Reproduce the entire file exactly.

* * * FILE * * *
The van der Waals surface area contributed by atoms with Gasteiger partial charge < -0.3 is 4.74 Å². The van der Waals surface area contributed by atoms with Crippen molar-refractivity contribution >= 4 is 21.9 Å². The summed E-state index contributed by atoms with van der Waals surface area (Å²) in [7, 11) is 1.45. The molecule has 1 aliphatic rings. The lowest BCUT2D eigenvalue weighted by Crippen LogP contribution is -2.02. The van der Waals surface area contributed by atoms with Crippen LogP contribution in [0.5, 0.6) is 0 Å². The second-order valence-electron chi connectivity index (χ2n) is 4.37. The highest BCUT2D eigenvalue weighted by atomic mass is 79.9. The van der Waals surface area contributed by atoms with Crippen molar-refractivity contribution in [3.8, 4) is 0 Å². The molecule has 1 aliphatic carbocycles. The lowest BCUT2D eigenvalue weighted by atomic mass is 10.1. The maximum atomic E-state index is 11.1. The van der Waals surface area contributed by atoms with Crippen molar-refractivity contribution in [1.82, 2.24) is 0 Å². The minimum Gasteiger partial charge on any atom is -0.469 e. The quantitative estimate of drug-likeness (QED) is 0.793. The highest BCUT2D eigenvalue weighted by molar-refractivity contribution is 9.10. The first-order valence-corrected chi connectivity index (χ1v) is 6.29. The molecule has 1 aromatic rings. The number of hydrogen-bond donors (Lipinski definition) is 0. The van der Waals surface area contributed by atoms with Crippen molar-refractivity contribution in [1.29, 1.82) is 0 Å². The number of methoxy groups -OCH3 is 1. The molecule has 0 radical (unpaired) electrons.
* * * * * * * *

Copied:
The van der Waals surface area contributed by atoms with Gasteiger partial charge < -0.3 is 4.74 Å². The van der Waals surface area contributed by atoms with Crippen molar-refractivity contribution >= 4 is 21.9 Å². The summed E-state index contributed by atoms with van der Waals surface area (Å²) in [7, 11) is 1.45. The molecule has 1 aliphatic rings. The lowest BCUT2D eigenvalue weighted by Crippen LogP contribution is -2.02. The van der Waals surface area contributed by atoms with Crippen LogP contribution in [0.5, 0.6) is 0 Å². The second-order valence-electron chi connectivity index (χ2n) is 4.37. The highest BCUT2D eigenvalue weighted by atomic mass is 79.9. The van der Waals surface area contributed by atoms with Crippen molar-refractivity contribution in [3.8, 4) is 0 Å². The molecule has 1 aliphatic carbocycles. The lowest BCUT2D eigenvalue weighted by atomic mass is 10.1. The maximum atomic E-state index is 11.1. The van der Waals surface area contributed by atoms with Crippen molar-refractivity contribution in [1.82, 2.24) is 0 Å². The minimum Gasteiger partial charge on any atom is -0.469 e. The quantitative estimate of drug-likeness (QED) is 0.793. The highest BCUT2D eigenvalue weighted by molar-refractivity contribution is 9.10. The first-order valence-corrected chi connectivity index (χ1v) is 6.29. The molecule has 1 aromatic rings. The number of hydrogen-bond donors (Lipinski definition) is 0. The van der Waals surface area contributed by atoms with Crippen molar-refractivity contribution in [1.29, 1.82) is 0 Å². The number of methoxy groups -OCH3 is 1. The molecule has 0 radical (unpaired) electrons.